Elizabeth’s visit to Kenilworth Castle in 1575 has been well documented, and indeed forms the basis of an article on this site. During the Queen’s lengthy stay there was the intention for Elizabeth to visit Wedgnock Park and banquet there, outdoors.
The Letter… attributed to Robert Langham (catchily entitled in full A letter: wherein part of the entertainment unto the Queen’s Majesty at Killingworth Castle in Warwickshire in this summer’s progress, 1575, is signified; from a friend officer attendant in the court, unto his friend a citizen and merchant of London) offers an account of the preparation beforehand. A pavilion and provisions were sent on ahead and made ready, whilst there was talk of “a device of goddesses and nymphs” that, coupled with the fine standard of the writing, “would undoubtedly have gained great liking and moved no less delight.” However, Langham reports that this was cancelled due to the weather.
A scandalous cancellation?
The tone of Langham’s account changes dramatically, and there is mention of a serious talk that the Royal household will remove itself entirely from Kenilworth. It has been suggested that the reason for the banquet’s cancellation was in actual fact due to the Queen’s reaction on discovering the nature of Robert Dudley’s relationship with Lettice Knollys (see Kuin 1983). Whatever the reason, however, Wedgnock Park stands as a rare chronicle, that of an event that never occurred.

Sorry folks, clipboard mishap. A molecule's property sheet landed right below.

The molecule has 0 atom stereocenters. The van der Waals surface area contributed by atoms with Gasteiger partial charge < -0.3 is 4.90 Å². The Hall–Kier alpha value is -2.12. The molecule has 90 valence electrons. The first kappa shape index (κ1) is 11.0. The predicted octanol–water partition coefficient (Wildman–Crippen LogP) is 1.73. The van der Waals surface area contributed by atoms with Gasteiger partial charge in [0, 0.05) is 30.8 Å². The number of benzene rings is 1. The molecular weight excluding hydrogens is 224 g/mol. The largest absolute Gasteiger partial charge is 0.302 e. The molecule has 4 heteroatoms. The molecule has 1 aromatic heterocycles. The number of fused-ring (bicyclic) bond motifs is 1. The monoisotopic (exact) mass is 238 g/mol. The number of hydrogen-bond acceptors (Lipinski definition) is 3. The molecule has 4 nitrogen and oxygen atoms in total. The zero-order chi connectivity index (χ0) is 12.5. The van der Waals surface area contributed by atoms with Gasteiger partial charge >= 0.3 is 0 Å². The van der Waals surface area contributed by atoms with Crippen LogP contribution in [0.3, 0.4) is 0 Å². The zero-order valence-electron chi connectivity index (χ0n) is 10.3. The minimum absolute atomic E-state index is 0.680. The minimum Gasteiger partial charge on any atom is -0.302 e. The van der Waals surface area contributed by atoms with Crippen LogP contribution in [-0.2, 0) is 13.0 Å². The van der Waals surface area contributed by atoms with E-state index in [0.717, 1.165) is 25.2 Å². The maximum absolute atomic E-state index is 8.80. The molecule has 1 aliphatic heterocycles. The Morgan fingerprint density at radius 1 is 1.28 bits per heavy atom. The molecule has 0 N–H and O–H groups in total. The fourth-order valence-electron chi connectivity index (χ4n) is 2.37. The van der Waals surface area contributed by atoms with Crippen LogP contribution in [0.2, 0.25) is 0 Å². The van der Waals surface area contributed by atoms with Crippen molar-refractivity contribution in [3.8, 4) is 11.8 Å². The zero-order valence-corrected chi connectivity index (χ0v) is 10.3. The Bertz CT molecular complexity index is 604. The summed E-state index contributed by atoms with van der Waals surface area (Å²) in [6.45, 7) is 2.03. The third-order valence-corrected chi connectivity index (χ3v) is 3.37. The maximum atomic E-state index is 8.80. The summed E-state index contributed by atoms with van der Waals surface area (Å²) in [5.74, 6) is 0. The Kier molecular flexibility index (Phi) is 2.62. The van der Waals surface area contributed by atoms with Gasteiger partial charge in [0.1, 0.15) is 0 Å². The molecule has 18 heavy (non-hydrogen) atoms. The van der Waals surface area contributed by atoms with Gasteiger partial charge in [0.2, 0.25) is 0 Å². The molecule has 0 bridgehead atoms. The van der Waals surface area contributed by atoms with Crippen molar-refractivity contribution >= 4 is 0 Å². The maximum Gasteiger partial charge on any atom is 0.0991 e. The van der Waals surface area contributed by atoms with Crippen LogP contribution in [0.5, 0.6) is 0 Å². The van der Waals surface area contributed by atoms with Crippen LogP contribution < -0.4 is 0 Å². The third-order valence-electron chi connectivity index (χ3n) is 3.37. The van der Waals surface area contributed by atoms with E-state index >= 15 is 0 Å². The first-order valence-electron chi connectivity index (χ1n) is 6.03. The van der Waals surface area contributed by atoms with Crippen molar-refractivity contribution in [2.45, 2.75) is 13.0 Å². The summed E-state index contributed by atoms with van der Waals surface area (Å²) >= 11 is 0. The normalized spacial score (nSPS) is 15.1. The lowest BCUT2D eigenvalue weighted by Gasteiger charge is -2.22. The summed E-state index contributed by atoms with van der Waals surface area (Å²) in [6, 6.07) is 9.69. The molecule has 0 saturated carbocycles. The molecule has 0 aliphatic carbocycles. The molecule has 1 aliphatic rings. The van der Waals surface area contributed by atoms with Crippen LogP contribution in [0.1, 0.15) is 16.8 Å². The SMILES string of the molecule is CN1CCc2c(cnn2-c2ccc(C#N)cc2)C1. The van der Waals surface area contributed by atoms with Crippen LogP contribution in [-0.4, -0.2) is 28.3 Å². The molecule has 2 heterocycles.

The full text of the Langham letter can be read here: http://www.oxford-shakespeare.com/Langham/Langham_Letter.pdf
For further reading see Kuin, R.J.P. Robert Langham: A letter. Leiden: E.J. Brill, 1983.